The Quest for the Perfect Circle

The Quest for the Perfect Circle

The Quest for the Perfect Circle:

NeoMetal Threadless Circular Barbells

NeoMetal has always strived to be at the forefront of innovation. From the day our founders invented threadless jewelry we kept asking ourselves, ‘how else can we use this technology?’ Circular barbells had been on our minds for quite some time, and after years of dedication to design and expert craftsmanship, we officially brought NeoMetal Threadless Circular Barbells to the industry in February 2022.

The journey to launching this product was a long one…25 years to be exact. When NeoMetal filed the design patent for threadless jewelry back in 1997, a circular barbell application was included in the drawings, but the design process turned out to be a bit more difficult than our founders expected.

NeoMetal Threadless Circular Barbells  NeoMetal Threadless Circular Barbells
Original Drawing 1 Original Drawing 2
 Original drawings from NeoMetal's 1997 design patent on threadless jewelry.

The Basics of Circular Barbells

Before we get too caught up in the bygone days of NeoMetal’s past, let’s take a step back and talk about circular barbells in general. Circular barbells, sometimes called horseshoe barbells due to their shape, are a popular piece of body jewelry. They are most frequently used in septum, inner ear, and nipple piercings, and come in a wide array of gauges and diameters, making it extremely versatile.   

Traditionally there are two different threading options found in circular barbells, external and internal. Externally threaded jewelry has the screw thread cut into the barbell.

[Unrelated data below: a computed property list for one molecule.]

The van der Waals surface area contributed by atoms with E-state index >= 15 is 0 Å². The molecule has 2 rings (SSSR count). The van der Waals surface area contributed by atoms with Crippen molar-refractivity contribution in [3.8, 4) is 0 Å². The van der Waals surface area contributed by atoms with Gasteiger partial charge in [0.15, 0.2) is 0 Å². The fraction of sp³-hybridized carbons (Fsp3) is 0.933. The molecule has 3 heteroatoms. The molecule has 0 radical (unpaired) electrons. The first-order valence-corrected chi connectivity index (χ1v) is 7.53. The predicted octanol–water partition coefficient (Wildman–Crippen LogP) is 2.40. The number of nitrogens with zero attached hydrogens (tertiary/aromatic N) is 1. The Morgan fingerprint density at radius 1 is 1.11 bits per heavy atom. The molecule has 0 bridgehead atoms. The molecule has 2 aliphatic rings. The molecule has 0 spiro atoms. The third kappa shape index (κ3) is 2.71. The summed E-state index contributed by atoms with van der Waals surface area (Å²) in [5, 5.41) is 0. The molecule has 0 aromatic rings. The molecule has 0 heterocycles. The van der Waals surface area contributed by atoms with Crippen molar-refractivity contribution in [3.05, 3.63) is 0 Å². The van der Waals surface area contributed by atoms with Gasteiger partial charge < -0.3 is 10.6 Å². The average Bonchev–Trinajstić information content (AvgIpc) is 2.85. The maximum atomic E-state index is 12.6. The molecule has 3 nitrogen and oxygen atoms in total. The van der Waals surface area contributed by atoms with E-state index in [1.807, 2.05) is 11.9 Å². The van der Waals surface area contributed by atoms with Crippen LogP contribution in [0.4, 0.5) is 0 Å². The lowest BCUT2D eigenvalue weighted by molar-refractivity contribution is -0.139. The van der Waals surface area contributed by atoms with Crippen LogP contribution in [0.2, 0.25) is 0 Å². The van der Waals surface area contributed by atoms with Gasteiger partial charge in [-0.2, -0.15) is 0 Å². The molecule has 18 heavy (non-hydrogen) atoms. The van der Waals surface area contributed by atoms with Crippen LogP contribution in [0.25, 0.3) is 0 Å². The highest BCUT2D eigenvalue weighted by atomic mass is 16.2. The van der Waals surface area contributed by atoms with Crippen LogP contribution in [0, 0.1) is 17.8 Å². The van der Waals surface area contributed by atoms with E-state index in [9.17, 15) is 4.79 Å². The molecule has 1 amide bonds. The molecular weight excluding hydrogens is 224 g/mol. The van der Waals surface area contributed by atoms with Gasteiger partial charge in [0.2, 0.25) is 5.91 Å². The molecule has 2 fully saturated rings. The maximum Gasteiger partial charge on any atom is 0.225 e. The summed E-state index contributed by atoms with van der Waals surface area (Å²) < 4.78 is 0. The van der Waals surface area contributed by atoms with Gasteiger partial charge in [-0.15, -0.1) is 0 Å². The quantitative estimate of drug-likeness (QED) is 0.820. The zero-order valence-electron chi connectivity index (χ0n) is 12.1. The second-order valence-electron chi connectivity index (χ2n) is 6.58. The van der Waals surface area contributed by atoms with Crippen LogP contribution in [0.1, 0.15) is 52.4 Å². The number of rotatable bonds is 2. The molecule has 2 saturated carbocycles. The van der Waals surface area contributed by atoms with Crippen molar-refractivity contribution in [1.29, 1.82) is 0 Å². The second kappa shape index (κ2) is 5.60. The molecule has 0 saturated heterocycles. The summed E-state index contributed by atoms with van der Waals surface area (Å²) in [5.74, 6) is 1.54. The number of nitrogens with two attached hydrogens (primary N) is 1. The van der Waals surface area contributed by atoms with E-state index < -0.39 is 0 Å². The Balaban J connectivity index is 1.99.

The Basics of Circular Barbells
Externally threaded jewelry compared to internally threaded. Credit to Planet Three Piercing

This type of threading is not preferred because it creates a rough surface, with possible sharp edges, and can cause trauma when passed through the tissue during insertion and removal of the jewelry. Internally threaded jewelry has the threads on the removable ends, and the barbell is drilled and tapped. The end of the jewelry that passes through your skin is smooth and avoids any possibility of scraping tissue with threads.

For a long time, these were the only two threading options for circular barbells, and as the originators of threadless jewelry we just couldn’t accept that!

As the name implies, threadless jewelry does not have any threaded pieces. Instead, the jewelry is held together by tension. It works in two parts: the pin (whether a ball, gem, geometric shape, or any of our other ends) gets inserted partially into the shaft of a labret post or barbell and then is slightly bent before being fully inserted into the shaft where tension takes over. Threadless jewelry is the preferred style of jewelry for many piercings, especially nostril and ear piercings because of its ease of use, and security. Before we launched our circular barbells, there weren’t any high-quality, reliable options for threadless circular barbells.

Making Circular Barbells Threadless